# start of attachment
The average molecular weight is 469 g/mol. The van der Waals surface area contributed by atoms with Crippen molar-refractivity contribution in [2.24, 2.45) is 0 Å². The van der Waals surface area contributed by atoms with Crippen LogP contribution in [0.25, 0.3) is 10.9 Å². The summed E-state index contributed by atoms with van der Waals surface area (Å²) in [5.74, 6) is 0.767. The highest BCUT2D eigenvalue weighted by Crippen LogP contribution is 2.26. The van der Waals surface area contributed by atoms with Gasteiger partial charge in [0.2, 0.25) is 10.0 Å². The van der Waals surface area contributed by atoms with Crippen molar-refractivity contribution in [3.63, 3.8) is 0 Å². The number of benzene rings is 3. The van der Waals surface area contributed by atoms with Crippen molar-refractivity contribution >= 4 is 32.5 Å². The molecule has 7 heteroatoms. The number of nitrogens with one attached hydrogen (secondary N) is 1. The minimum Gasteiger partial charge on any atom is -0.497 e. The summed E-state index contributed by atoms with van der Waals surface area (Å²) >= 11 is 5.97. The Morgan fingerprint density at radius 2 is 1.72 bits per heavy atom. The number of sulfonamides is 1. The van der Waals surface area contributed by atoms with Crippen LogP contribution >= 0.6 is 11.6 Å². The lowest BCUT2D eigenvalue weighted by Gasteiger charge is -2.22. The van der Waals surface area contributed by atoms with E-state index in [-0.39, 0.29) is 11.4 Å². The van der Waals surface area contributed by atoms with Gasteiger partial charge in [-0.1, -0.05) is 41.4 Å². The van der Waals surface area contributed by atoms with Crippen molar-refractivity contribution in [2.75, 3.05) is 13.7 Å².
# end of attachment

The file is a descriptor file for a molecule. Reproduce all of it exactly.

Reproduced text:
The average molecular weight is 469 g/mol. The van der Waals surface area contributed by atoms with Crippen molar-refractivity contribution in [2.24, 2.45) is 0 Å². The van der Waals surface area contributed by atoms with Crippen LogP contribution in [0.25, 0.3) is 10.9 Å². The summed E-state index contributed by atoms with van der Waals surface area (Å²) in [5.74, 6) is 0.767. The highest BCUT2D eigenvalue weighted by Crippen LogP contribution is 2.26. The van der Waals surface area contributed by atoms with Gasteiger partial charge in [0.2, 0.25) is 10.0 Å². The van der Waals surface area contributed by atoms with Crippen molar-refractivity contribution in [3.63, 3.8) is 0 Å². The number of benzene rings is 3. The van der Waals surface area contributed by atoms with Crippen molar-refractivity contribution >= 4 is 32.5 Å². The molecule has 7 heteroatoms. The number of nitrogens with one attached hydrogen (secondary N) is 1. The minimum Gasteiger partial charge on any atom is -0.497 e. The summed E-state index contributed by atoms with van der Waals surface area (Å²) >= 11 is 5.97. The Morgan fingerprint density at radius 2 is 1.72 bits per heavy atom. The number of sulfonamides is 1. The van der Waals surface area contributed by atoms with Crippen LogP contribution >= 0.6 is 11.6 Å². The lowest BCUT2D eigenvalue weighted by Gasteiger charge is -2.22. The van der Waals surface area contributed by atoms with E-state index in [-0.39, 0.29) is 11.4 Å². The van der Waals surface area contributed by atoms with Gasteiger partial charge in [-0.1, -0.05) is 41.4 Å². The van der Waals surface area contributed by atoms with Crippen molar-refractivity contribution in [2.75, 3.05) is 13.7 Å².